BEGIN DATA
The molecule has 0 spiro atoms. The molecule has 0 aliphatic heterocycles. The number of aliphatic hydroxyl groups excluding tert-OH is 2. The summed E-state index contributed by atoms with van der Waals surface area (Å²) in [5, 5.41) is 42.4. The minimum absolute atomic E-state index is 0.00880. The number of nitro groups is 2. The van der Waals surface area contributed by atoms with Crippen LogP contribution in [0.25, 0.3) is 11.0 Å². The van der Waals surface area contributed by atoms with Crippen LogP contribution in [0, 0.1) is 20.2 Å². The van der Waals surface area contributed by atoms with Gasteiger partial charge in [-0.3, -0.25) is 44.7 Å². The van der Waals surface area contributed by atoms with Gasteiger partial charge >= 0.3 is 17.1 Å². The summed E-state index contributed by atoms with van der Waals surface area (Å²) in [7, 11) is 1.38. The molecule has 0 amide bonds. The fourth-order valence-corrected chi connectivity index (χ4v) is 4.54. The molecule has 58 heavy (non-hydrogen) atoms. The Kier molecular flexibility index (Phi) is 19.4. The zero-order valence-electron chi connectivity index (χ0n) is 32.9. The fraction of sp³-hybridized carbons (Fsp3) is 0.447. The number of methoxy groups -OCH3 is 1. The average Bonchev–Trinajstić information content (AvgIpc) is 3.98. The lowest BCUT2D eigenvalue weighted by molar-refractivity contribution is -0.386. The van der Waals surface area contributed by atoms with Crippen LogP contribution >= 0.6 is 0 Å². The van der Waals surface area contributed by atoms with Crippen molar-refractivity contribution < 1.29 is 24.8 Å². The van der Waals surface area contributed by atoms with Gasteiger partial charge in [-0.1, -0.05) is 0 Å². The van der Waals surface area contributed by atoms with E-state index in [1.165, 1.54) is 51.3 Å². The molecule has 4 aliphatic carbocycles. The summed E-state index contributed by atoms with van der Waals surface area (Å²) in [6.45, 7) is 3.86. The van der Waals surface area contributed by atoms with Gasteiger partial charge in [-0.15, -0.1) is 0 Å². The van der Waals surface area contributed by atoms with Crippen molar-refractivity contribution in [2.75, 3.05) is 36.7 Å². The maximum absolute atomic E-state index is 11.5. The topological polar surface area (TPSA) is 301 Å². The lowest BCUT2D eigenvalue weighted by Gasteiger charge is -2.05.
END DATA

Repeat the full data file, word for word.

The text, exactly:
The molecule has 0 spiro atoms. The molecule has 0 aliphatic heterocycles. The number of aliphatic hydroxyl groups excluding tert-OH is 2. The summed E-state index contributed by atoms with van der Waals surface area (Å²) in [5, 5.41) is 42.4. The minimum absolute atomic E-state index is 0.00880. The number of nitro groups is 2. The van der Waals surface area contributed by atoms with Crippen LogP contribution in [0.25, 0.3) is 11.0 Å². The van der Waals surface area contributed by atoms with Crippen LogP contribution in [0, 0.1) is 20.2 Å². The van der Waals surface area contributed by atoms with Gasteiger partial charge in [-0.3, -0.25) is 44.7 Å². The van der Waals surface area contributed by atoms with Gasteiger partial charge >= 0.3 is 17.1 Å². The summed E-state index contributed by atoms with van der Waals surface area (Å²) in [7, 11) is 1.38. The molecule has 0 amide bonds. The fourth-order valence-corrected chi connectivity index (χ4v) is 4.54. The molecule has 58 heavy (non-hydrogen) atoms. The Kier molecular flexibility index (Phi) is 19.4. The zero-order valence-electron chi connectivity index (χ0n) is 32.9. The fraction of sp³-hybridized carbons (Fsp3) is 0.447. The number of methoxy groups -OCH3 is 1. The average Bonchev–Trinajstić information content (AvgIpc) is 3.98. The lowest BCUT2D eigenvalue weighted by molar-refractivity contribution is -0.386. The van der Waals surface area contributed by atoms with Crippen LogP contribution >= 0.6 is 0 Å². The van der Waals surface area contributed by atoms with Crippen molar-refractivity contribution < 1.29 is 24.8 Å². The van der Waals surface area contributed by atoms with Gasteiger partial charge in [-0.1, -0.05) is 0 Å². The van der Waals surface area contributed by atoms with E-state index in [1.165, 1.54) is 51.3 Å². The molecule has 4 aliphatic carbocycles. The summed E-state index contributed by atoms with van der Waals surface area (Å²) in [6.45, 7) is 3.86. The van der Waals surface area contributed by atoms with Gasteiger partial charge in [-0.15, -0.1) is 0 Å². The van der Waals surface area contributed by atoms with Crippen molar-refractivity contribution in [2.75, 3.05) is 36.7 Å². The maximum absolute atomic E-state index is 11.5. The topological polar surface area (TPSA) is 301 Å². The lowest BCUT2D eigenvalue weighted by Gasteiger charge is -2.05.